Current Covid-19 news
Current news from TUM about Covid-19 and the coronavirus Sars-CoV2: How we are researching solutions, informing the public and advising politics, supporting society with our own initiatives - and how we are keeping university operations running during this pandemic.
Patient study demonstrates benefits of dark-field X-ray technology
New X-ray technology can improve Covid-19 diagnosis
A research team at the Technical University of Munich (TUM) has, for the first time, produced dark-field X-ray images of patients infected with the corona virus. In contrast to conventional X-ray images, dark-field images visualize the microstructure of the lung tissue, thereby providing additional information. This approach has the potential to provide an alternative to computed tomography (CT), which requires a significantly higher radiation dose.
International 2022 Movement Report Card
Barely passing grade of "C-" for children and youth in Germany
Germany's children and youth sit too much and move too little, according to the results of the 2022 "Movement Report Card" study, which debuted in 2018 and is now appearing for the second time. The results are based on a worldwide investigation by the "Active Healthy Kids Global Alliance" which analyzed the physical activity of children and youth in 57 countries.
Researchers appeal to the nations of the world
Data is a decisive instrument against COVID-19
Science depends on the most complete, cleanest and most recent data possible when it comes to analyzing the effectiveness of political and social measures in the fight against the Corona pandemic. In a joint editorial article published in the journal Nature Scientific Data, leading research institutes have called on the nations of the world to improve data collection on infectious diseases.
Covid-19: contextualizing vaccination side effects can reduce concerns
Higher vaccination willingness through simple risk comparisons
Vaccination willingness can be increased with simple labels and comparative information on side effects. A new study shows that the willingness to use a Covid-19 vaccine was higher when the side-effect rate was labeled with “very low risk” or when the rate was compared with motor-vehicle mortality. The research could help to design public health campaigns aimed at increasing the uptake of Covid-19 booster jabs.
Survey: 35 percent report weight gain since the beginning of the Corona pandemic
Psychological strain and eating habits in the pandemic
Scientists at the Technical University of Munich (TUM) have investigated possible changes in adult dietary habits and body weight after more than two years of pandemic. The results: 35 percent of those surveyed have gained weight, in some cases considerably, since the beginning of the pandemic. However, 15 percent of the adults have in part drastically lost weight since the beginning of the Corona crisis.
Study identifies exertion level where aerosol particle emissions increase exponentially
Link between exercise intensity and risk of infection
Until now there has been no clarity on how exercise intensity affects the emission and concentration of aerosol particles in exhaled air. With a new experimental setup, a Munich research team has shown that aerosol emissions increase exponentially with intense physical exertion – so that indoor sporting activities result in a higher risk of infectious diseases such as COVID.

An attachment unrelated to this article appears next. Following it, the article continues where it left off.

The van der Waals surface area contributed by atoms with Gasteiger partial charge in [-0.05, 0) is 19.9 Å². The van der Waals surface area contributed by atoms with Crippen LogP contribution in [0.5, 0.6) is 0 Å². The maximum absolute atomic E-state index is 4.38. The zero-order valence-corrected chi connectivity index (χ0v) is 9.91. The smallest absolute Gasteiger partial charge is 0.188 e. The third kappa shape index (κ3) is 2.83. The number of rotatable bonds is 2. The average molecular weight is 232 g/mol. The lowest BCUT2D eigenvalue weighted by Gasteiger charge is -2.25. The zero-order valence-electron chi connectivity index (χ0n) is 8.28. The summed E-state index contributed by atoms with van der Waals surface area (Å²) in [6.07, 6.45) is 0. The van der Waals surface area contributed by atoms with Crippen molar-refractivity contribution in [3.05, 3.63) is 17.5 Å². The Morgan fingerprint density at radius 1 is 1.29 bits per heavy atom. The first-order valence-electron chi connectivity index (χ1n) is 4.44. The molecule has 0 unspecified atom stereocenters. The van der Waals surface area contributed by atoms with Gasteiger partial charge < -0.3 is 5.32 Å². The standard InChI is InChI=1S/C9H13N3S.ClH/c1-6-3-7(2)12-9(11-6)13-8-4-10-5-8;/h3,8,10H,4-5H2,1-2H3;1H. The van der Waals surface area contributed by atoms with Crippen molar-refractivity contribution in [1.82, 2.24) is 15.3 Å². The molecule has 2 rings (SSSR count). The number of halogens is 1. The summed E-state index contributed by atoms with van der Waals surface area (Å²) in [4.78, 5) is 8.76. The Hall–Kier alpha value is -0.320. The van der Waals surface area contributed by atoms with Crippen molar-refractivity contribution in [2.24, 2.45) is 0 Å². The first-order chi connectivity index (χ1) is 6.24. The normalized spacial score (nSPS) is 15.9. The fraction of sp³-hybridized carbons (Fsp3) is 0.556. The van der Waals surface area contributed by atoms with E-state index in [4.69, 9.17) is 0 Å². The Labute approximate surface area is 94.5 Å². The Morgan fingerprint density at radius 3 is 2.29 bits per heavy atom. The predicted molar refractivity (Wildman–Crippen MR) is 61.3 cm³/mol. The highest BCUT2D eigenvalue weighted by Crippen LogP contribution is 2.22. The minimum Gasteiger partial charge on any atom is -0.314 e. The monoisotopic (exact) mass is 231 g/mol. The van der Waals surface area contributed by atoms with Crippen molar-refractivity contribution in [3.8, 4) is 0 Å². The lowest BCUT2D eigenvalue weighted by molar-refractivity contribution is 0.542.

Study demonstrates barriers for communications on Covid-19
Vaccination campaign messages often prove ineffective
Conventional vaccination campaign messages often miss their targets. A study in eight European countries shows that information on the benefits of vaccines can even reduce the willingness to get immunized. The researchers also looked into the factors that influenced the impact of messages, including low health literacy. A further study provides indications of the relationship between trust in vaccines and their approval procedures.
TUM scientists receive three new ERC Grants
EU funding in medicine and biotechnology
Deep learning algorithms to diagnose back pain, artificial enzymes for energy conversion facilities and a Covid-19 drug: the European Research Council (ERC) has announced funding for projects at the Technical University of Munich (TUM) in the form of two Consolidator Grants and one Proof of Concept Grant. The ERC Grants are among the most prestigious research awards in Europe.
RNA interference as a new approach for the treatment of COVID-19
Targeted enzymes destroy virus RNA
A research team led by the Technical University of Munich (TUM) has successfully used specific enzymes to destroy the genetic information of SARS-CoV-2 directly after the virus penetrates the cell. The findings could serve as the basis for a therapy to treat COVID-19.
Number of exposures to viral spike protein crucial for effective antibody response
Covid-19: Three exposures for broad immunity
The immune system develops a high-quality antibody response after three encounters with the coronavirus spike protein. These antibodies are also capable of neutralizing Omicron efficiently. This applies to people who are triple-vaccinated, to those having recovered and then received two vaccinations and to double-vaccinated individuals who have experienced a breakthrough infection. These are results of a study which tracked the antibodies of vaccinated and recovered individuals for two years.